Myasthenia gravis (MG) is characterized by weakness and fatiguability of ocular, bulbar, and extremity musculature. MG is an autoimmune disease in which there are antibodies that bind to the acetylcholine receptor and interfere with neuromuscular junction transmission. The estimated prevalence is 20/100,000. There are approximately 60,000 persons with MG in the United States. Prednisone is the most commonly used corticosteroid for MG and produces significant clinical improvement. As a result, steroids are often considered the choice in first line immunosuppressive therapy in MG patients. Many MG patients require long term treatment with prednisone to control the disease. However, corticosteroids can have dose-limiting side effects such as generalized immunosuppression, hyperglycemia, hypertension, myopathy, weight gain, cataracts, and osteoporosis. Methotrexate (MTX) is an analogue of folic acid and is an anti-metabolite and a potent inhibitor of dihydrofolate reductase, which inhibits purine and pyrimidine synthesis. Methotrexate is a potent immunosuppressant agent. It has been used effectively in the treatment of autoimmune diseases, such as rheumatoid arthritis and multiple sclerosis. This study is a randomized, double-blinded, controlled trial of methotrexate versus placebo in MG patients who are considered corticosteroid-dependent. Clinical evaluations will take place monthly for 12 months. MG patients, who are being treated with prednisone and who meet inclusion criteria, will be randomized to receive either methotrexate or placebo. For the first four weeks they will receive methotrexate 10 mg weekly (on Fridays) or placebo. At the beginning of week five, if there are no clinical or laboratory side effects, the methotrexate or placebo dose will be increased to 20 mg per week. The primary measure of efficacy will be the prednisone area under the time/dose curve (AUC), which measures the total prednisone doses in 12 month. lf patients receiving methotrexate are clinically improved so they require less prednisone than those receiving placebo, this will be evidence that methotrexate is an effective treatment for MG. A number of secondary clinical end-points that will assess the potential efficacy of methotrexate will also be measured.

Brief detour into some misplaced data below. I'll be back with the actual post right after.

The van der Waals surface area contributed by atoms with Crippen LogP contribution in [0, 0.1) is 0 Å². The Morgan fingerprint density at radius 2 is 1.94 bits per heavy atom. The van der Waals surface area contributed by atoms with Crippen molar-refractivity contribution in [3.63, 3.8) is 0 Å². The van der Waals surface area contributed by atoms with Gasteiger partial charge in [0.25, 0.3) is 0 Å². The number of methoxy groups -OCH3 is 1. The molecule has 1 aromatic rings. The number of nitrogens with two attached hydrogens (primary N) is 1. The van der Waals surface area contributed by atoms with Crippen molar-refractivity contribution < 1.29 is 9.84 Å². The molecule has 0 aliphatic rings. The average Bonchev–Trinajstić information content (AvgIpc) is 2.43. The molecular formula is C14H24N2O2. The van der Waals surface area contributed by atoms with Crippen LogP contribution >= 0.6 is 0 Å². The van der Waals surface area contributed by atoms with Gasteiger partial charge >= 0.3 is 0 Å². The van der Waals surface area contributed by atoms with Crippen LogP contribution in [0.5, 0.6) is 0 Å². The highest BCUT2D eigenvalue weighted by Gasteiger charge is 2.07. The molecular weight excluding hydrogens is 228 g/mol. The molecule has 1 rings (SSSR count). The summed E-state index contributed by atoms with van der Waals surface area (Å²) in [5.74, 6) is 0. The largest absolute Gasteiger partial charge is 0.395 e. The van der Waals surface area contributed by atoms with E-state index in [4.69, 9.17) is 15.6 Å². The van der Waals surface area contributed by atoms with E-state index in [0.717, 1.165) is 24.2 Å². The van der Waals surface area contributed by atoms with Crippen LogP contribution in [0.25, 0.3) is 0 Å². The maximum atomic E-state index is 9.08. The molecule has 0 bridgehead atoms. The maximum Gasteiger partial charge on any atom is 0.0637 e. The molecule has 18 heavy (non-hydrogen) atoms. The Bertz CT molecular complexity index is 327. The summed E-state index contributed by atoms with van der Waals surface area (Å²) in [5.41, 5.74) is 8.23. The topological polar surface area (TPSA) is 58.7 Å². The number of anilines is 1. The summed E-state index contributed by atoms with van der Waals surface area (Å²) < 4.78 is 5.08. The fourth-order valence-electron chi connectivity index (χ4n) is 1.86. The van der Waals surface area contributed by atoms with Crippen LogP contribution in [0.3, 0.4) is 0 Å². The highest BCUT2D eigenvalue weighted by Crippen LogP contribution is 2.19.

Public Health Relevance

Myasthenia gravis is due to an autoimmune disease in which the patient's immune system makes antibodies which attack the muscle, producing weakness. Prednisone, a corticosteroid, is the first-line immune drug that is used to treat myasthenia gravis in order to suppress this autoimmune attack. However, prednisone can have many side effects and this has prompted interest in looking for other immunosuppressive drugs, particularly those that are currently available and inexpensive, and has led to our interest in methotrexate, as treatment for myasthenia gravis.

National Institute of Health (NIH)
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Special Emphasis Panel (ZFD1-OPD-N (S1))
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University of Kansas
Schools of Medicine
Kansas City
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Pasnoor, Mamatha; He, Jianghua; Herbelin, Laura et al. (2012) Phase II trial of methotrexate in myasthenia gravis. Ann N Y Acad Sci 1275:23-8
Burns, Ted M; Conaway, Mark; Sanders, Donald B et al. (2010) The MG Composite: A valid and reliable outcome measure for myasthenia gravis. Neurology 74:1434-40